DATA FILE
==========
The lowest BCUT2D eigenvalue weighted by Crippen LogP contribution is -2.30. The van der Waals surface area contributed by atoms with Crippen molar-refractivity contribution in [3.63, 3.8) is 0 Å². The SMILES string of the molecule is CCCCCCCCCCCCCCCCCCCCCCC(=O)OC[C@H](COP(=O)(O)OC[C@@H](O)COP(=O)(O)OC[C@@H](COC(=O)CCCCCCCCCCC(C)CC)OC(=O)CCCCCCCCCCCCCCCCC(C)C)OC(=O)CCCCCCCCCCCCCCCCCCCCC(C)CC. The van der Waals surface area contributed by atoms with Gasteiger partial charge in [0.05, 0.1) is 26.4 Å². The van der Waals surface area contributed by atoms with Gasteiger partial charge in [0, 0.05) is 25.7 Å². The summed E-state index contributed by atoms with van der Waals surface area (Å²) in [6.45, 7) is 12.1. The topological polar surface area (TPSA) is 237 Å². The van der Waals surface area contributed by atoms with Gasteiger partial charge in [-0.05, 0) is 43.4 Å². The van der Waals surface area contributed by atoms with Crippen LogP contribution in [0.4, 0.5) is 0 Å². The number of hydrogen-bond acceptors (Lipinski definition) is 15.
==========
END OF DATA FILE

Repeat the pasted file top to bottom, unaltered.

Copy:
The lowest BCUT2D eigenvalue weighted by Crippen LogP contribution is -2.30. The van der Waals surface area contributed by atoms with Crippen molar-refractivity contribution in [3.63, 3.8) is 0 Å². The SMILES string of the molecule is CCCCCCCCCCCCCCCCCCCCCCC(=O)OC[C@H](COP(=O)(O)OC[C@@H](O)COP(=O)(O)OC[C@@H](COC(=O)CCCCCCCCCCC(C)CC)OC(=O)CCCCCCCCCCCCCCCCC(C)C)OC(=O)CCCCCCCCCCCCCCCCCCCCC(C)CC. The van der Waals surface area contributed by atoms with Gasteiger partial charge in [0.05, 0.1) is 26.4 Å². The van der Waals surface area contributed by atoms with Gasteiger partial charge in [0, 0.05) is 25.7 Å². The summed E-state index contributed by atoms with van der Waals surface area (Å²) in [6.45, 7) is 12.1. The topological polar surface area (TPSA) is 237 Å². The van der Waals surface area contributed by atoms with Gasteiger partial charge in [-0.05, 0) is 43.4 Å². The van der Waals surface area contributed by atoms with Crippen LogP contribution in [0.4, 0.5) is 0 Å². The number of hydrogen-bond acceptors (Lipinski definition) is 15.